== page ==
Date Published: March 14, 2019
Publisher: Public Library of Science
Author(s): Kerrie L. Ford, Maryam Anwar, Rachael Heys, Eltayeb Mohamed Ahmed, Massimo Caputo, Laurence Game, Barnaby C. Reeves, Prakash P. Punjabi, Gianni D. Angelini, Enrico Petretto, Costanza Emanueli, Carlo Gaetano.
This study aimed to optimise techniques for whole transcriptome and small RNA analyses on clinical tissue samples from patients with cardiovascular disease. Clinical samples often represent a particular challenge to extracting RNA of sufficient quality for robust RNA sequencing analysis, and due to availability, it is rarely possible to optimise techniques on the samples themselves. Therefore, we have used equivalent samples from pigs undergoing cardiopulmonary bypass surgery to test different protocols for optimal RNA extraction, and then validated the protocols in human samples. Here we present an assessment of the quality and quantity of RNA obtained using a variety of commercially-available RNA extraction kits on both left ventricular biopsies and blood plasma. RNA extraction from these samples presents different difficulties; left ventricular biopsies are small and fibrous, while blood plasma has a low RNA content. We have validated our optimised extraction techniques on human clinical samples collected as part of the ARCADIA (Association of non-coding RNAs with Coronary Artery Disease and type 2 Diabetes) cohort study, resulting in successful whole transcriptome and small RNA sequencing of human left ventricular tissue.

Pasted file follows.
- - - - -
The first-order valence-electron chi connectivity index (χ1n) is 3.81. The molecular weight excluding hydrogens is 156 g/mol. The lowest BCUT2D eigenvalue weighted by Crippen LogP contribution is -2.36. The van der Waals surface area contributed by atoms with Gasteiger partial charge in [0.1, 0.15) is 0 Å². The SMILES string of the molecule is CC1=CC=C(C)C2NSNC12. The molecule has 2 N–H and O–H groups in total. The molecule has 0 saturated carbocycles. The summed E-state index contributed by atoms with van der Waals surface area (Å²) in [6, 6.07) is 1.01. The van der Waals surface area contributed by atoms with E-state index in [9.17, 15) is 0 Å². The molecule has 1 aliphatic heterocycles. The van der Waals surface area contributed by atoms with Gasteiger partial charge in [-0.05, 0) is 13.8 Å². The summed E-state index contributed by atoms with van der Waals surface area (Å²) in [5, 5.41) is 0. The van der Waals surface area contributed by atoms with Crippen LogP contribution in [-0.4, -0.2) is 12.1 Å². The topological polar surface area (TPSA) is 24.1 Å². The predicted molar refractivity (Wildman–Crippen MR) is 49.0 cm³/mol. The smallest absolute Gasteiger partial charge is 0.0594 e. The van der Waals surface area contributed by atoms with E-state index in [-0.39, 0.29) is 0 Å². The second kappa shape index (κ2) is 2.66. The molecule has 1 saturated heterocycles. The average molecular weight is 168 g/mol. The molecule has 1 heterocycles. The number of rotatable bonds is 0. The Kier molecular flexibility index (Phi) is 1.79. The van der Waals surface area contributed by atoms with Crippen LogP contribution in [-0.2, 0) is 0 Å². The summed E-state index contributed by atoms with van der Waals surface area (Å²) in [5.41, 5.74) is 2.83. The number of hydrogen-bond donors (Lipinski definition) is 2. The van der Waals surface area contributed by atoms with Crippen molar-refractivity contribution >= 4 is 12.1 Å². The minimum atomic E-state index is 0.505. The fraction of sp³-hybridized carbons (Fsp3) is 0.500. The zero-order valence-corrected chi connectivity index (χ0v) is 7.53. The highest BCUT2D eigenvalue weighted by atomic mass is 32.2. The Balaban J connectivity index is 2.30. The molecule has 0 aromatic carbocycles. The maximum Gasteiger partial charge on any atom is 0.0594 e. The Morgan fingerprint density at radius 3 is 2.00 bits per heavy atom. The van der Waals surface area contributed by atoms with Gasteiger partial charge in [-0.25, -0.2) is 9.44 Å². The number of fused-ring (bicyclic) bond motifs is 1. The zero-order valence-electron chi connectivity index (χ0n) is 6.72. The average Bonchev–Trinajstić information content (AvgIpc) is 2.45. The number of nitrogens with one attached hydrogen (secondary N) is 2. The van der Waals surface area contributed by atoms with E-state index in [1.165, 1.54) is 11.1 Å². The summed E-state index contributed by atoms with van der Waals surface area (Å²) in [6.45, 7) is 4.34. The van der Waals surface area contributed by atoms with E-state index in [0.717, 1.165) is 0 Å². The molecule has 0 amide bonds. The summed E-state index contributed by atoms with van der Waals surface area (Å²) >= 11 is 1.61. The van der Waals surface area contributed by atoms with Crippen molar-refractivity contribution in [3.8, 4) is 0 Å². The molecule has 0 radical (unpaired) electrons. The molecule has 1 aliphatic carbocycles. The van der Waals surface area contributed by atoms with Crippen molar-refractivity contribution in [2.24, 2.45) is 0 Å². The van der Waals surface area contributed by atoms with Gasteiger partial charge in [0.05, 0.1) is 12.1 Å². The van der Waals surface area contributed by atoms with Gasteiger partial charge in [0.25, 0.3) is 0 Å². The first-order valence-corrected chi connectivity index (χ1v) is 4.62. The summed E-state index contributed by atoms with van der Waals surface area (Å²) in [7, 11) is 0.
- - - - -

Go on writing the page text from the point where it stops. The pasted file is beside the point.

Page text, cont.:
Despite improvements in coronary revascularisation techniques, ischaemic heart disease (IHD) remains a leading cause of morbidity and mortality in more economically developed countries, and patients are at risk of developing post-intervention complications. Type 2 diabetes mellitus (T2DM), which is projected to affect 592 million people globally by 2035, is a major risk factor both for IHD and for severe acute post-surgical complications following coronary intervention, such as acute kidney injury. New therapeutic targets and better non-invasive biomarkers are needed to improve IHD treatment and the post-revascularization outcomes, particularly in the context of comorbidities such as type 2 diabetes.
Our results indicate that for technically demanding and costly applications such as RNA sequencing or other high-throughput screening methods, it is critical to validate the RNA extraction method for each sample type, as no single method is optimal for all. To the best of our knowledge, few similar systematic analyses have been performed on other cardiovascular clinical tissue sample types. Ip et al compared an organic extraction method with a solid-phase extraction method on archived right atrial appendage samples, however these samples are different in size and composition from the more clinically-relevant left ventricular biopsies obtained in the ARCADIA study.